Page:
Willow Springs

Parish: Calcasieu Parish

Under Construction

  • Mary Ellender Interview

    Mary Ellender began her journey as a spokesperson for the environmental movement in the early 1980s, when a chemical waste company located two miles from her home wanted to barge toxic waste through the Calcasieu Ship Channel to their facility. She organized her community and they were successful in defeating the company’s proposal. Mary was also instrumental in blocking the same company from building a commercial hazardous waste incinerator to burn PCBs. Through her continued leadership, two abandoned hazardous waste sites in Calcasieu Parish: Pit #1 and Pit #2 were ordered cleaned up, and fifteen homes located near the two pits being bought out and the citizens relocated. She also helped conduct a citizen-based study of the people living near the BFI/Willow Springs facility. Mary has served on many local and state environmental committees. Today, Mary is an interior designer working with her husband in his architectural firm. She recently retired as a board member of the Calcasieu Waterworks District in her community where she served for twenty five years. Audio interview with Mary Ellender for Women Pioneers of the Louisiana Environmental Movement by Peggy Frankland, conducted by Jennifer A. Cramer, Director of the T. Harry Williams Center for Oral History. Copyright: Louisiana State University Special Collections.
  • Mary Ellender Interview, part 2

    Part 2 of audio interview with Mary Ellender for Women Pioneers of the Louisiana Environmental Movement by Peggy Frankland, conducted by Jennifer A. Cramer, Director of the T. Harry Williams Center for Oral History. Copyright: Louisiana State University Special Collections.
  • Mary Ellender Interview, part 3

    Part 3 of audio interview with Mary Ellender for Women Pioneers of the Louisiana Environmental Movement by Peggy Frankland, conducted by Jennifer A. Cramer, Director of the T. Harry Williams Center for Oral History. Copyright: Louisiana State University Special Collections.
  • Shirley Goldsmith Interview

    Shirley Goldsmith was the founder of Calcasieu League for Environmental Action Now, Inc. (CLEAN) established in 1982 to address environmental concerns in Calcasieu Parish. CLEAN was one of the earliest environmental groups in Louisiana and at its peak, there were over 500 members. Under Shirley’s skillful leadership, CLEAN was instrumental in stopping At Sea Incineration (ASI), a multi-million dollar project proposed for the Gulf of Mexico. She was well known not only in Louisiana but around the United States for her passion to stop ocean incineration from burning toxic waste in the Gulf of Mexico. In 1986 she was invited to testify before Congress with Jacques Cousteau and others interested in the ASI project. On many occasions, she traveled to Texas to work with a group there on the same issue. Shirley played a key role in the closure of the Willow Springs hazardous waste landfill, and many other environmental issues in Calcasieu Parish. Audio interview with Flo Shirley Goldsmith for Women Pioneers of the Louisiana Environmental Movement by Peggy Frankland, conducted by Jennifer A. Cramer, Director of the T. Harry Williams Center for Oral History. Copyright: Louisiana State University Special Collections.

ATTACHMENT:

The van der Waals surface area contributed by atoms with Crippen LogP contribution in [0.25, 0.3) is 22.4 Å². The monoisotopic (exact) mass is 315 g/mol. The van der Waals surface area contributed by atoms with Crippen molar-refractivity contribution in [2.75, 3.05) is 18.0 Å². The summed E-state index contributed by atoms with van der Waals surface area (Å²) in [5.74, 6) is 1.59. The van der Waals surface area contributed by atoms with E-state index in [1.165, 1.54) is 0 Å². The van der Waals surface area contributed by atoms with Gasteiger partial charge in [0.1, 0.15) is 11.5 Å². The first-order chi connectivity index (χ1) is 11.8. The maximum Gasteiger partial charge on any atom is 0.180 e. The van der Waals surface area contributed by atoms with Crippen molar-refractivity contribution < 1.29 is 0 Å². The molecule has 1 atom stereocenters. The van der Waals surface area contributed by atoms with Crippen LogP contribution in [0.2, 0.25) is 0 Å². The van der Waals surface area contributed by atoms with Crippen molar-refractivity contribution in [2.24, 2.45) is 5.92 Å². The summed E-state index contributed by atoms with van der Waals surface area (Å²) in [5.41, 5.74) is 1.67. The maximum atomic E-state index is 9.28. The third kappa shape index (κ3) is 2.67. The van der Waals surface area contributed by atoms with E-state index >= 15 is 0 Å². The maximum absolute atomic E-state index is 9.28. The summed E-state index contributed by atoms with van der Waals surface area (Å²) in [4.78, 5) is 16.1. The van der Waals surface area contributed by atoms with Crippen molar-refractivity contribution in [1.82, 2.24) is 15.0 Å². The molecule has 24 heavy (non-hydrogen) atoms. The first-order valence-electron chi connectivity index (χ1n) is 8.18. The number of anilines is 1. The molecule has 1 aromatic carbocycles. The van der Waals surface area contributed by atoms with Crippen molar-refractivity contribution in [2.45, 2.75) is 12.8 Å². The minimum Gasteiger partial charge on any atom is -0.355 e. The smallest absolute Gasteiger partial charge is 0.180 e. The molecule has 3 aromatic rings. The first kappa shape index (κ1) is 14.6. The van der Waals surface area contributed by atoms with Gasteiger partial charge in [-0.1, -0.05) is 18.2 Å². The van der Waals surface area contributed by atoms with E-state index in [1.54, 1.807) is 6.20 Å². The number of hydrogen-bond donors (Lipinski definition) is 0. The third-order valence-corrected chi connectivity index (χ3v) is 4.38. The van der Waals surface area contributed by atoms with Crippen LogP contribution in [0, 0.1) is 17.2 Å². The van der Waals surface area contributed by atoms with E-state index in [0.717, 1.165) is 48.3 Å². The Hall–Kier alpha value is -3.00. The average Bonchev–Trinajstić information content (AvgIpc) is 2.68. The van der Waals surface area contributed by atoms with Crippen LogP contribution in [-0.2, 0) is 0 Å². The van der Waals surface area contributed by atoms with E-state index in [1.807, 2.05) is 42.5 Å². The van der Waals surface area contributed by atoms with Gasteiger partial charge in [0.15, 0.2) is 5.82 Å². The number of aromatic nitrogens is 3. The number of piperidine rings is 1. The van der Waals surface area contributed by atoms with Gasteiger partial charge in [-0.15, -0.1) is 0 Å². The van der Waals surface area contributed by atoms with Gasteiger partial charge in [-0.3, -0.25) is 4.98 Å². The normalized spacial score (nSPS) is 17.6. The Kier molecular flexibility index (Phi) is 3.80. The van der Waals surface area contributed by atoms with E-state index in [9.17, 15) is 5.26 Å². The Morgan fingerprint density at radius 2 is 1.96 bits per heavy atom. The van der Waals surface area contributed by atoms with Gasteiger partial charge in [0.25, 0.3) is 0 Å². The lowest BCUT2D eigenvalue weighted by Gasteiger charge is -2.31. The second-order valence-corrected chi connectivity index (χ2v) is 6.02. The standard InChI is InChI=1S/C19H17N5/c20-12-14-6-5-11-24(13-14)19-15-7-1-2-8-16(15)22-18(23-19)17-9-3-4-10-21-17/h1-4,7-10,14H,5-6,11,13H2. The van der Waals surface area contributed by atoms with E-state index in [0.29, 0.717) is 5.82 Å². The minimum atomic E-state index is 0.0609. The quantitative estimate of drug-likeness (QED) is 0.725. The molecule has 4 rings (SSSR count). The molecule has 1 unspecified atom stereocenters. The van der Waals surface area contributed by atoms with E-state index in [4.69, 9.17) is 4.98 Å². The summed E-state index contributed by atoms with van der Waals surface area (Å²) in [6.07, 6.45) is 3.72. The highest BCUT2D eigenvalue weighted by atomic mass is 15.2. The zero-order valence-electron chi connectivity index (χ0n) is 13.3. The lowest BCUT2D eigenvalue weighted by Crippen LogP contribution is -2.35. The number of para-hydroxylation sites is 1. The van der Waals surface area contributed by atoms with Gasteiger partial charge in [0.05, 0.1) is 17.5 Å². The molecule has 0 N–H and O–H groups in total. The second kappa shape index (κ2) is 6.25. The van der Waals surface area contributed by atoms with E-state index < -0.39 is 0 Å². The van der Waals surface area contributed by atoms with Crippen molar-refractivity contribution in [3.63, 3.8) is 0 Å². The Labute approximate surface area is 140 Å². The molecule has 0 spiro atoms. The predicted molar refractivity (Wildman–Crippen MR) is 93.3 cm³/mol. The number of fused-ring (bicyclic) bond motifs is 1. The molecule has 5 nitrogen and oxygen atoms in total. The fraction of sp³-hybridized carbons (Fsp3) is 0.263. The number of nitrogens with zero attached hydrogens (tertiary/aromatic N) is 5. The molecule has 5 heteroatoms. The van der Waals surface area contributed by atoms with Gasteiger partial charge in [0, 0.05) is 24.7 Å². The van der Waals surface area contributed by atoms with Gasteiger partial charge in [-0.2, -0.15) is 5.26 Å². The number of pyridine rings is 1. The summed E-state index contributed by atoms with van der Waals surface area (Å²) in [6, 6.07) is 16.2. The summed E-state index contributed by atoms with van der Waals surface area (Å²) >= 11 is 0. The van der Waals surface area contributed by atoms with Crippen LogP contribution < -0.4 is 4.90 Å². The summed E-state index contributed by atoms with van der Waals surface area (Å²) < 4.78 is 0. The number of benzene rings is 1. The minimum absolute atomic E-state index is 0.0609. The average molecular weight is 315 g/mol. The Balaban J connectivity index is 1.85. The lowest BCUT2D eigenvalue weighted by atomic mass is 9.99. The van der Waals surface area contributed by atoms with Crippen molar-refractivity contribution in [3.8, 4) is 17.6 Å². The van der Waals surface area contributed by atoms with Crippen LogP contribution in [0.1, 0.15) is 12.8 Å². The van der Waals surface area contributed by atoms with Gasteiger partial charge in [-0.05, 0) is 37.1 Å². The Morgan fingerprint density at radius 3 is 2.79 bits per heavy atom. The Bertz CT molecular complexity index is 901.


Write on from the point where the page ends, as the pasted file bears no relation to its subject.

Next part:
• Shirley Goldsmith Interview, part 2

    Part 2 of audio interview with Shirley Goldsmith for Women Pioneers of the Louisiana Environmental Movement by Peggy Frankland, conducted by Jennifer A. Cramer, Director of the T. Harry Williams Center for Oral History. Copyright: Louisiana State University Special Collections.
  • Ruth Sheperd Interview

    Ruth Shepherd was one of the first women pioneers in the Louisiana environmental movement. She credited her inspiration for the protection of the earth to Rachel Carson, her hero. She started her activism in 1978 when the High Hope Road Committee (HHRC) was founded in Calcasieu Parish to address the hazardous waste landfill located in the Willow Springs community, established by slaves in the 1800s. The HHRC was one of the first groups to cross the boundaries of race and African Americans and whites worked as a team. Ruth was a founding member and served as president of Calcasieu League for Environmental Action Now, Inc. (CLEAN) founded in 1982. Ruth’s participation in the environmental movement was instrumental in the closure of the BFI/CECOS Willow Springs landfill in 1984. Until her death in 2006, at age 84, Ruth was an avid environmentalist. Audio interview with Ruth Sheperd for Women Pioneers of the Louisiana Environmental Movement by Peggy Frankland, conducted by Jennifer A. Cramer, Director of the T. Harry Williams Center for Oral History. Copyright: Louisiana State University Special Collections.
  • Ruth Sheperd Interview, part 2

    Part 2 of audio interview with Ruth Sheperd for Women Pioneers of the Louisiana Environmental Movement by Peggy Frankland, conducted by Jennifer A. Cramer, Director of the T. Harry Williams Center for Oral History. Copyright: Louisiana State University Special Collections.
This atlas is a working document developed by community members in partnership with LEAN as they work toward resolving the challenges they face. This content is under construction and continues to be refined as new data is compiled and community situations evolve. Please excuse any errors or omissions. It is our hope that documentation of these struggles allows a greater opportunity to learn from them and, ultimately, to improve the lives of residents across Louisiana who face these significant challenges.